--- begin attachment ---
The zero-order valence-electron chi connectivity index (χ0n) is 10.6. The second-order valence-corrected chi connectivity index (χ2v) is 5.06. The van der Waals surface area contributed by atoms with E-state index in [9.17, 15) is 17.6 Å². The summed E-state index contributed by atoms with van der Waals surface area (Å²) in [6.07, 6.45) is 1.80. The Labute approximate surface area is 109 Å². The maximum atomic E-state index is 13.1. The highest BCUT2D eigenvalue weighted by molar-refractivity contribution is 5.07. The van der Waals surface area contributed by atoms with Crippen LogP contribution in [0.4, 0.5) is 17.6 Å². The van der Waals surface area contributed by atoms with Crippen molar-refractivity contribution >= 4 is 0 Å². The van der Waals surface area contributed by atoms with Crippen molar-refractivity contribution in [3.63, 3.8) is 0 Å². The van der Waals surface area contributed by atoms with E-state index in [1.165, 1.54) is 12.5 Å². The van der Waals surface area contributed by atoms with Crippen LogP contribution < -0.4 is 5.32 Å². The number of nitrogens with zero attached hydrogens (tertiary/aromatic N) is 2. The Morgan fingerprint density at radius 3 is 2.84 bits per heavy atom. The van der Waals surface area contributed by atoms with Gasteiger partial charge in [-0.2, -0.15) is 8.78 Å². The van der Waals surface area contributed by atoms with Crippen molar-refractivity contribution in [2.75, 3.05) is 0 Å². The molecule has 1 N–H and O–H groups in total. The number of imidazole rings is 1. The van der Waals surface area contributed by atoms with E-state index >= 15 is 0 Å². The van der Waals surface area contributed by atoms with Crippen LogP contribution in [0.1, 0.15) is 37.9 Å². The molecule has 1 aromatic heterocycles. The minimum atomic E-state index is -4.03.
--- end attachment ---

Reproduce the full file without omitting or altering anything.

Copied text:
The zero-order valence-electron chi connectivity index (χ0n) is 10.6. The second-order valence-corrected chi connectivity index (χ2v) is 5.06. The van der Waals surface area contributed by atoms with E-state index in [9.17, 15) is 17.6 Å². The summed E-state index contributed by atoms with van der Waals surface area (Å²) in [6.07, 6.45) is 1.80. The Labute approximate surface area is 109 Å². The maximum atomic E-state index is 13.1. The highest BCUT2D eigenvalue weighted by molar-refractivity contribution is 5.07. The van der Waals surface area contributed by atoms with Crippen LogP contribution in [0.4, 0.5) is 17.6 Å². The van der Waals surface area contributed by atoms with Crippen molar-refractivity contribution >= 4 is 0 Å². The van der Waals surface area contributed by atoms with Crippen molar-refractivity contribution in [3.63, 3.8) is 0 Å². The van der Waals surface area contributed by atoms with E-state index in [1.165, 1.54) is 12.5 Å². The van der Waals surface area contributed by atoms with Crippen LogP contribution < -0.4 is 5.32 Å². The number of nitrogens with zero attached hydrogens (tertiary/aromatic N) is 2. The Morgan fingerprint density at radius 3 is 2.84 bits per heavy atom. The van der Waals surface area contributed by atoms with Gasteiger partial charge in [-0.2, -0.15) is 8.78 Å². The van der Waals surface area contributed by atoms with Crippen molar-refractivity contribution in [2.75, 3.05) is 0 Å². The molecule has 1 N–H and O–H groups in total. The number of imidazole rings is 1. The van der Waals surface area contributed by atoms with E-state index >= 15 is 0 Å². The van der Waals surface area contributed by atoms with Crippen LogP contribution in [0.1, 0.15) is 37.9 Å². The molecule has 1 aromatic heterocycles. The minimum atomic E-state index is -4.03.